That 2% must be union and gang bosses.
Overall, according to the survey of 600 voting-age Illinois residents, 50 percent say they at least lean toward disapproval of his performance as mayor, versus only 19 percent who somewhat or strongly approve, or lean toward approval. That’s a margin of 31 percentage points.
When Crain’s/Ipsos last polled about the mayor, in September, those surveyed were about split, with 34 percent approving and 33 percent disapproving. Remaining respondents in both cases said they have mixed feelings or aren’t sure.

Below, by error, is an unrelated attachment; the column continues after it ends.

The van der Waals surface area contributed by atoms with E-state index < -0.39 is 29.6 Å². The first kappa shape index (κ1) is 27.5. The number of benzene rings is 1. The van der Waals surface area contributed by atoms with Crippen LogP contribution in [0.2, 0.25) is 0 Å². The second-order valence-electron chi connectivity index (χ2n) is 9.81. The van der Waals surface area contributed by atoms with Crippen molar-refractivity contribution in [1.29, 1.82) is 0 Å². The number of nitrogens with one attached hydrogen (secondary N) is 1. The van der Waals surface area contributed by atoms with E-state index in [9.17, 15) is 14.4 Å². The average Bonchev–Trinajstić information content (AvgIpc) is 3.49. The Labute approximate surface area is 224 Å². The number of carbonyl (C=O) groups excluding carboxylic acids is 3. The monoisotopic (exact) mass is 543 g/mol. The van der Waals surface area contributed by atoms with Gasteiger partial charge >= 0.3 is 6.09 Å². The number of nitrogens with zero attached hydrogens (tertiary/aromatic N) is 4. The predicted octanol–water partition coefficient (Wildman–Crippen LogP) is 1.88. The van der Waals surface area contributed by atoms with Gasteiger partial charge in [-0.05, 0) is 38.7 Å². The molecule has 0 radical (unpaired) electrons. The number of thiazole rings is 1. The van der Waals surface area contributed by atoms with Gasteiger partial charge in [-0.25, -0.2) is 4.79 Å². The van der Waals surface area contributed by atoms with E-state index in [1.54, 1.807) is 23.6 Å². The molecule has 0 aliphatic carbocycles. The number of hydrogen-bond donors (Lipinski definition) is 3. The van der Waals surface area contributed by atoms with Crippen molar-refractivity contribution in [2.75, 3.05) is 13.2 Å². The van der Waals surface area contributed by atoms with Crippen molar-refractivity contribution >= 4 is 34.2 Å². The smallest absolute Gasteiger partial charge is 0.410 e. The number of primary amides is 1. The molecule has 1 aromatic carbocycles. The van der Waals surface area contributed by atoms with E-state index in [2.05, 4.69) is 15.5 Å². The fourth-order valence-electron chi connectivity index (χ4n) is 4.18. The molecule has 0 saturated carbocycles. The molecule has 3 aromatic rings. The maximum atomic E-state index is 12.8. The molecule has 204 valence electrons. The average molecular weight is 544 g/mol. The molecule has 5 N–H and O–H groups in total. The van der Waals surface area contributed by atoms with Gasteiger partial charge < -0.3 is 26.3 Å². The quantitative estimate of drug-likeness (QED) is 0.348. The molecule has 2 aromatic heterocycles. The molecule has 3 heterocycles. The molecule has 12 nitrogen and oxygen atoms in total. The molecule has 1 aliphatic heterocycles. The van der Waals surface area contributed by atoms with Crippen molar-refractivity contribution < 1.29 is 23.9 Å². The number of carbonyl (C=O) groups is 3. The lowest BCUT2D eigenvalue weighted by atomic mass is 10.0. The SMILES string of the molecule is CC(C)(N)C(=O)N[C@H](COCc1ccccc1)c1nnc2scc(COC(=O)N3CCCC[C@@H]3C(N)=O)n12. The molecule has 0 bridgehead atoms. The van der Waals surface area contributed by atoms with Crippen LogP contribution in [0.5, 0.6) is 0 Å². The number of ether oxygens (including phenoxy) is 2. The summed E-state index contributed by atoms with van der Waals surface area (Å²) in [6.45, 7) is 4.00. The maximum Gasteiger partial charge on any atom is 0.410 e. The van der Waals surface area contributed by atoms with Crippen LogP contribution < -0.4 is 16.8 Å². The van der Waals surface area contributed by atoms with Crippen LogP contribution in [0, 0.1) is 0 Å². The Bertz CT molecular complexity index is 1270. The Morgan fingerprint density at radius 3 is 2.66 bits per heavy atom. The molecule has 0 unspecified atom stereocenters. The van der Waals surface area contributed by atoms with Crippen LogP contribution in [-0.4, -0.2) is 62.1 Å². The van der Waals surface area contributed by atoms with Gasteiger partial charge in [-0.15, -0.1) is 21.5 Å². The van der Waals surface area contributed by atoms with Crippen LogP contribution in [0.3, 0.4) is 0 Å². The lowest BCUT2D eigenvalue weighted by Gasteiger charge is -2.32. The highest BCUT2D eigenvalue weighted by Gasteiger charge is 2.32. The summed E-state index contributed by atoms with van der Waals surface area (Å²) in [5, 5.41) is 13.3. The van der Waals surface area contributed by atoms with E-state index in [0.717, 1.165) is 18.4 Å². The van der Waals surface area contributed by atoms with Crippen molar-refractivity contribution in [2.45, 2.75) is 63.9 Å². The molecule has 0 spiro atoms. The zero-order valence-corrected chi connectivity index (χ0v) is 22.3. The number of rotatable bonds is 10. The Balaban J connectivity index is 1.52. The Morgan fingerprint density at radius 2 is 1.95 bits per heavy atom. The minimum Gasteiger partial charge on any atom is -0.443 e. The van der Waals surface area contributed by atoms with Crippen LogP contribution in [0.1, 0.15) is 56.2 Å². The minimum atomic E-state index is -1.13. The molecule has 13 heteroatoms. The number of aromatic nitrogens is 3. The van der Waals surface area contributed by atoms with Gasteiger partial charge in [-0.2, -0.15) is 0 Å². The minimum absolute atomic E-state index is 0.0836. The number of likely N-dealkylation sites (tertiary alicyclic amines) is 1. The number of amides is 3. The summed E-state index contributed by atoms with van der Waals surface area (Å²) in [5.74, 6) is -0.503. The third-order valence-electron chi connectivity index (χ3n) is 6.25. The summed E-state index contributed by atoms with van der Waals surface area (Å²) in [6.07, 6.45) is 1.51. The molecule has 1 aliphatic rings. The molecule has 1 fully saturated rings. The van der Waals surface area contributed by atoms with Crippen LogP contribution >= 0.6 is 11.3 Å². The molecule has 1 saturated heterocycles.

In Chicago itself, voting-age adults aren’t nearly as negative as other Illinois residents. But as he nears the middle of his four-year term, Mr. Emanuel’s standing has slipped, though most of his loss of support has gone into the “mixed feelings” or undecided category, rather than to disapproval.
Specifically, just 2 percent of Chicagoans surveyed said they strongly approve of the mayor’s job performance, with 12 percent somewhat approving and 5 percent leaning that way. At the opposite end, 13 percent strongly disapprove, 9 percent somewhat disapprove and 13 percent lean toward disapproval.